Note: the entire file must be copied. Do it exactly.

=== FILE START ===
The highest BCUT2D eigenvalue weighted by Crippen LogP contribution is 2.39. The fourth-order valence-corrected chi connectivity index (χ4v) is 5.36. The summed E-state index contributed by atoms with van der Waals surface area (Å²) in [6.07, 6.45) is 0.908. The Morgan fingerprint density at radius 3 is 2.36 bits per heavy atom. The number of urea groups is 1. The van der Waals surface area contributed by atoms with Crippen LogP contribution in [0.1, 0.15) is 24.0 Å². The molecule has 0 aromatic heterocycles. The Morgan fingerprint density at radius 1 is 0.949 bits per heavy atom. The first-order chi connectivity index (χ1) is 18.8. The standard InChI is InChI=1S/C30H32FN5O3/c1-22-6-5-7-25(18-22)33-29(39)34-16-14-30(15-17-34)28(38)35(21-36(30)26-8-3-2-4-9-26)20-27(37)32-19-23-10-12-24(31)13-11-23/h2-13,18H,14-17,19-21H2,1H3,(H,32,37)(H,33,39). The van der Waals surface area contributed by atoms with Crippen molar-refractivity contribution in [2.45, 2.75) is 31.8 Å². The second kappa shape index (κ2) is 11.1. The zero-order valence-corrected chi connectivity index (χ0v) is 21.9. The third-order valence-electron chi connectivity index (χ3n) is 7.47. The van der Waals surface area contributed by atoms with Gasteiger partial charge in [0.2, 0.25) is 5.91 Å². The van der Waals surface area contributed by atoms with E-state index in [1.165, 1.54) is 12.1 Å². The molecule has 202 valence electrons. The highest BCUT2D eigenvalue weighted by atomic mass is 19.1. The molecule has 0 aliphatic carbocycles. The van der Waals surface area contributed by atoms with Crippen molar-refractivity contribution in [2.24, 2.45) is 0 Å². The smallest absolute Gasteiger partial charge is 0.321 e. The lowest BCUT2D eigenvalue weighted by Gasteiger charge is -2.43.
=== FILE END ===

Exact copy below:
The highest BCUT2D eigenvalue weighted by Crippen LogP contribution is 2.39. The fourth-order valence-corrected chi connectivity index (χ4v) is 5.36. The summed E-state index contributed by atoms with van der Waals surface area (Å²) in [6.07, 6.45) is 0.908. The Morgan fingerprint density at radius 3 is 2.36 bits per heavy atom. The number of urea groups is 1. The van der Waals surface area contributed by atoms with Crippen LogP contribution in [0.1, 0.15) is 24.0 Å². The molecule has 0 aromatic heterocycles. The Morgan fingerprint density at radius 1 is 0.949 bits per heavy atom. The first-order chi connectivity index (χ1) is 18.8. The standard InChI is InChI=1S/C30H32FN5O3/c1-22-6-5-7-25(18-22)33-29(39)34-16-14-30(15-17-34)28(38)35(21-36(30)26-8-3-2-4-9-26)20-27(37)32-19-23-10-12-24(31)13-11-23/h2-13,18H,14-17,19-21H2,1H3,(H,32,37)(H,33,39). The van der Waals surface area contributed by atoms with Crippen molar-refractivity contribution in [2.45, 2.75) is 31.8 Å². The second kappa shape index (κ2) is 11.1. The zero-order valence-corrected chi connectivity index (χ0v) is 21.9. The third-order valence-electron chi connectivity index (χ3n) is 7.47. The van der Waals surface area contributed by atoms with Gasteiger partial charge in [0.2, 0.25) is 5.91 Å². The van der Waals surface area contributed by atoms with E-state index in [1.165, 1.54) is 12.1 Å². The molecule has 202 valence electrons. The highest BCUT2D eigenvalue weighted by atomic mass is 19.1. The molecule has 0 aliphatic carbocycles. The van der Waals surface area contributed by atoms with Crippen molar-refractivity contribution in [2.24, 2.45) is 0 Å². The smallest absolute Gasteiger partial charge is 0.321 e. The lowest BCUT2D eigenvalue weighted by Gasteiger charge is -2.43.